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Tag: Let's Argue! (1-10 of 318)

Grammys Winner Snubs and Surprises: Led Zeppelin and Black Sabbath steal, Kanye West and Kendrick Lamar get robbed

Last night, there was a tweet floating around the Internet that noted that Macklemore & Ryan Lewis had already amassed four Grammys and legendary artists like Tupac, Notorious B.I.G., Jimi Hendrix, the Beach Boys, and the Who have a grand total of zero among them.

The suggestion, of course, is that possessing an  an armload of Academy-issued gold sippy cups doesn’t necessarily have any real correlation to artistic greatness.

Still, that doesn’t mean there weren’t some head-scratching decisions and maddening snubs during last night’s telecast, most of which happened off-camera. As surprised as Taylor Swift was that Daft Punk won the Grammy for Album of the Year last night, the French duo’s victory can’t entirely be called an upset; though there were some mild surprises among the awards handed out live at the 56th Annual Grammy Awards, there wasn’t a single on-camera score that could be considered a true surprise of snub.

Luckily, there were dozens more awards given out before the televised show even started, and there lives a parade of outrage.  READ FULL STORY

Lady Gaga talks auras, outer space, and her new app with SiriusXM: An on-the-scene report

Lady Gaga may not be a superhero, but she can seem that way to her fans — and she did little to discourage that idea today when about 30 people were invited to a special fan Q&A (it will be available to a much wider audience tonight on SiriusXM Hits 1).

Prior to her arrival, anticipation built: Would she enter via the elevator like a mere mortal? Would she beam down from the giant neon light in the ceiling? She eventually did arrive (through a door) — in elegant, superhero-esque cape sleeves, natch — and the room erupted in gasps. “She’s actually here!” an excited woman said from somewhere in the room.  Full disclosure: That woman may have been me.

During the interview, Lady Gaga was The Gaga we’ve come to expect — simultaneously goofy and over-the-top passionate. She discussed her album inspirations, collaborators like R. Kelly and The Muppets (“Kermit and I used to date!”), and couldn’t resist dancing a bit in her chair when “Bad Romance” blasted over the speakers. READ FULL STORY

'Hey Ya!' turns 10: How does the party jam hold up against 'Wrecking Ball'?

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Monday marks the 10th anniversary of OutKast’s “Hey Ya!” from the double album Speakerboxx/The Love Below. (Feel old yet?) Today also marks the debut of Miley Cyrus’ “Wrecking Ball” music video from the pop star’s I’M AN ADULT campaign. (Feel even older?) In honor of the continuing tradition of the power ballad, below we compare the super-stylized music videos for “Hey Ya!” and “Wrecking Ball” to determine whether Miley’s latest can stand the test of time as well as its predecessor.
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Justin Timberlake responds to 'Take Back the Night' controversy, says song title was a coincidence

Justin Timberlake was too busy bringing sexy back to go to college — which, on the whole, seems to have worked out just fine for him.

Unfortunately, it also means that when Timberlake decided to call his next single “Take Back the Night,” he apparently had no idea that the name was already trademarked by a sexual assault awareness foundation that’s been holding emotionally-charged campus events since the ’70s.

Luckily, the Internet was there to inform Timberlake of his folly — leading the singer to release the following statement to Radar:

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How we chose our 100 All-Time Greatest Albums

Hey, “LOL” and “NerdyGirl55″—we heard you. Nonetheless, here comes an explanation of how (and why) we picked our 100 Greatest Albums of All-Time list. Hopefully, Nerdy—do you mind if I call you Nerdy? Your EW.com comment condemning our list suggests some level of comfort and familiarity—you don’t throw your laptop against the wall, like you say you did your All-Time Greatest issue of the magazine, after reading this.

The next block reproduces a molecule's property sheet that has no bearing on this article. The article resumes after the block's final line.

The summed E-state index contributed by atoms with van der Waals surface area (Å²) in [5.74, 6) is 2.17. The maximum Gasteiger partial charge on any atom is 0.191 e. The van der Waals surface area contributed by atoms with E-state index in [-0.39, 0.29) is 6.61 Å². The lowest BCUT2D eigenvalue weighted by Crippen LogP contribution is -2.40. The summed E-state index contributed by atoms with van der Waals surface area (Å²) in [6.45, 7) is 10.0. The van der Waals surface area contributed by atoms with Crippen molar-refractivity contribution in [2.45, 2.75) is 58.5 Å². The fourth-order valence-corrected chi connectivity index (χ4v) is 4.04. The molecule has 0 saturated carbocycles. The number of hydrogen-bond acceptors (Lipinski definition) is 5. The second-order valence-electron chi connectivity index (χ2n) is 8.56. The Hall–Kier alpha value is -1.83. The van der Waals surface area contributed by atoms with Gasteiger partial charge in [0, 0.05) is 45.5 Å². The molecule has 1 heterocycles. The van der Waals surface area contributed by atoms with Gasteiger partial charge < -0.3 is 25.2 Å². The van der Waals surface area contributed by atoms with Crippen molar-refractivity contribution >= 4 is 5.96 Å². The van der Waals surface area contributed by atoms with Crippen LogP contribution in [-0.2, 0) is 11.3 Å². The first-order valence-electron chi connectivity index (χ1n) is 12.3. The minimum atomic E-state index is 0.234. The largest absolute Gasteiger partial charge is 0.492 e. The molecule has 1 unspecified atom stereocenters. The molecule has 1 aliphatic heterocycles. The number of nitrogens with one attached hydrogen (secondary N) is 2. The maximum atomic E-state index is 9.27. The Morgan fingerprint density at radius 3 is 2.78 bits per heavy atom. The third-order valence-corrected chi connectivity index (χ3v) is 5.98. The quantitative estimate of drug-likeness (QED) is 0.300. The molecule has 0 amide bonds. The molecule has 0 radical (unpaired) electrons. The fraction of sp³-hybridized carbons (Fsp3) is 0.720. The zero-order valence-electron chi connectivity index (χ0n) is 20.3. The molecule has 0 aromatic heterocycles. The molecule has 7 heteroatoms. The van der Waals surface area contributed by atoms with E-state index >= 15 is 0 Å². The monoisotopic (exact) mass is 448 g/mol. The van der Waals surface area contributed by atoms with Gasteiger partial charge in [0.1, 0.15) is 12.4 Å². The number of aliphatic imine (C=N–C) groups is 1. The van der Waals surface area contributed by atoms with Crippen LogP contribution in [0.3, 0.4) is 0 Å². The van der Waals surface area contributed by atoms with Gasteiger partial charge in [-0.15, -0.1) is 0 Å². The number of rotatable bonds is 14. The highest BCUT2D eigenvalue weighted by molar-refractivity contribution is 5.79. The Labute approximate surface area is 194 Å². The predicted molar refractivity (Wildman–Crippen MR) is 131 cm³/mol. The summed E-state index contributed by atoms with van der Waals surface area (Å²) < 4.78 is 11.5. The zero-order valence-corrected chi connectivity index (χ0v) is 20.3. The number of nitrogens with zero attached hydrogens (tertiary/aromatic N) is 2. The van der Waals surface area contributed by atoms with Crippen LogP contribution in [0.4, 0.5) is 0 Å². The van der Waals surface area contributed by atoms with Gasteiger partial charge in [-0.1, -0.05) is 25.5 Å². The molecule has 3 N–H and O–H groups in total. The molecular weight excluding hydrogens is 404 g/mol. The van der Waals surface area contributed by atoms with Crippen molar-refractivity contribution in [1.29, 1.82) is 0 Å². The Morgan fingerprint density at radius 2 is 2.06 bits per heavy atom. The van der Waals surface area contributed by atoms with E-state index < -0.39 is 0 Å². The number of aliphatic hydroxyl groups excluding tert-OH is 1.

Like you, we love movies and TV and books and music—it’s our passion (and also, of course, our day job). And you know what? Love doesn’t always come easy. For instance, Love’s “psychedelic beauty” Forever Changes landed at No. 65 on our final list, but not without a lot of arguing and back and forth amongst the writers and editors. And that’s how, over time, a list like this takes form and gets made.

Everyone has their personal biases. My own top 100 list would have a few more Bowie records; The Rise and Fall of Ziggy Stardust and the Spiders From Mars found itself at No. 34, but I’d happily add Hunky DoryStation to Station, and Scary Monsters. I’d also want to add at least one more from from the Who—Tommy, can you hear me?—in addition to Who’s Next (No. 39). To make room, I’d probably cut an album or two from the Beatles, maybe one from Dylan. (He has two on the list: Blood on the Tracks at No. 6, and Highway 61 Revisited at No. 27.) And, for that, I know more than a few of you would probably want to cut me.

But in order for a list like this to come to life, clearly those personal biases need to be put aside. Professionally, I can’t argue against the Beatles being the most important and significant act of the album era, which we thought would make the best parameters for a definitive Entertainment Weekly music list. (Imagine a greatest songs of all time list in which you had to size up a traditional folk staple like “Greensleeves” against “Eleanor Rigby.”) That’s why our oldest entry (1965’s Rubber Soul, the album the lovely ladies above are packing at the EMI factory in 1965, which ranks No. 46) and our top entry (Revolver, perched at No. 1) belong to the Fab Four: They ushered in and defined the album era, not to mention pop music generally for the past 50 years. (In a recent interview, über-producer Rick Rubin put it thusly: “It’s much bigger than four kids from Liverpool. For me the Beatles are proof of the existence of God. It’s so good and so far beyond everyone else that it’s not them.”)

Not surprisingly, we received a lot of mail about Sgt. Pepper’s Lonely Hearts Club Band not making our final list; demerits were given for, among other things, “Lovely Rita.” (Not to mention every terrible album featuring a sitar that came after.) But four of our 100 albums are by the Beatles, so the point of their importance is made; they dominate our list. However, we also needed to consider that there have been thousands of albums, and many very, very good to great ones of differing genres. (As much as we love classical and jazz, it made the most sense for us to reflect what we tend to cover in the magazine and what fills our readers’ iPods: pop, rock, and hip-hop.)